Arkansas-Little Rock were 1.40 points above average, per SRS, putting them as the 121st team in the country. They were 16.2 points behind the 14th-ranked Notre Dame Fighting Irish. Yet the Trojans shot over 62% from the field, winning this shootout as Pete Myers and Myron Jackson combined for 51 points and 12 boards.
The 1992 Arizona Wildcats had 4 10+ PPG scorers on the team and a future NBA Rookie of the Year, Damon Stoudamire, coming off the bench. According to SRS, they were the 5th best team in the nation and essentially tied with Ohio State for the highest rating in their bracket.
In the end, none of that mattered to ETSU. Despite being 17.45 points worse by SRS, the Buccaneers held Arizona to a .368 Field Goal Percentage, even while giving up 76 Field Goal Attempts while taking just 51.
(While we couldn't find footage of the game, here's the newsreel from that year's final):
Louisville fans will be thrilled to see their team make a second appearance on this list, although only older ones will likely remember this one. SRS rated the 1967 SMU Mustangs to be almost 18 point underdogs against Wes Unseld and the 1967 Louisville Cardinals. In fact, SRS considered the Cardinals the 2nd-best team in the nation.
However, the Cardinals couldn't make their free throws, shooting just .357 from the stripe vs SMU's .563 Free Throw Percentage. That, plus a 30-point game from Denny Holman, was enough to send the Mustangs to the next round, where they'd lose to Houston.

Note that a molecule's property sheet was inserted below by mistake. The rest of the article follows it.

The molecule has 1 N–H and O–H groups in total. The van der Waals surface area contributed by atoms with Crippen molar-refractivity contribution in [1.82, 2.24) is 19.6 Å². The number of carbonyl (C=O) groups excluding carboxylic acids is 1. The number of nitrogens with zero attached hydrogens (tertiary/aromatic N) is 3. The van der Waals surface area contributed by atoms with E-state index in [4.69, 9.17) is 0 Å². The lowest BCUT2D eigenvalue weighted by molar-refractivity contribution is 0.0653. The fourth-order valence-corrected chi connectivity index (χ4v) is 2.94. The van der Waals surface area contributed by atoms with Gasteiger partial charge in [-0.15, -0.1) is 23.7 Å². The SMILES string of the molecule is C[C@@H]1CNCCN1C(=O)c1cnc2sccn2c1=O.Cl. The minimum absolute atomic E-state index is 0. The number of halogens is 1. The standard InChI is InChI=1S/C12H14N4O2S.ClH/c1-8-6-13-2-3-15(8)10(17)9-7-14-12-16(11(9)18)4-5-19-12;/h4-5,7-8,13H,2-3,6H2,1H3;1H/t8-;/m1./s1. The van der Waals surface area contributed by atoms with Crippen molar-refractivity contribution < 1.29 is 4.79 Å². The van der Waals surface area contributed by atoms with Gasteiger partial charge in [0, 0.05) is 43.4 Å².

The 2005 Kansas Jayhawks seemed like they were underseeded; their SRS of 20.68 was the 6th best in the nation. Yet, despite facing the 127th-strongest team in the nation, and having an SRS advantage of 18.56 points, the Jayhawks led by just 3 points at halftime and couldn't hold off the Bison in the 2nd half.
Wayne Simien's 24 and 10 weren't enough to push the Jayhawks forward, while Bucknell would go on to be eliminated by Wisconsin in the Second Round. Kansas is the 2nd most successful school to appear on this list. Their 97 tournament wins are 5th all-time, behind Kentucky, Duke, UNC, and UCLA.
Credit where it's due; unlike the other repeat teams on this list, Arizona managed to have back-to-back gut-wrenching losses with largely the same team. The 1993 Arizona Wildcats were actually slightly worse than the 1992 vintage, boasting an SRS of 20.50 rather than the 24.15 the previous year. However, they were 19.09 points stronger than the Broncos, who were barely 1.40 points above average.
While it may be tempting to chalk up this upset to the presence of Steve Nash, the freshman went 1-7 with just 4 assists for Santa Clara. However, while the Broncos shot .377 from the field, that still beat Arizona's .309. The result is yet another underdog making this list by winning ugly.
The 2001 Iowa State Cyclones are actually the weakest team to make this list for losing their game. Their 15.90 SRS was just 20th in 2001 and the Cyclones were probably overseeded at #2. However, they were also 19.57 points better than the Hampton Pirates, who were actually 3.67 points below average.
With an SRS of 19.77, the 2012 Missouri Tigers were 23.45 points stronger than Norfolk State, who had a -.3.68, the lowest score of any team on this list. The Spartans were not able to crack the top 200 in SRS and scored more than the 84 points the Tigers put up in this game just one time all season, and that was in double overtime.
Missouri shot better and kept their turnovers down, but Norfolk dominated on the offensive glass, riding a 45.2% offensive rebounding rate to victory. They had as many offensive rebounds as assists and future Knick Kyle O'Quinn's 26 points were enough to put them over.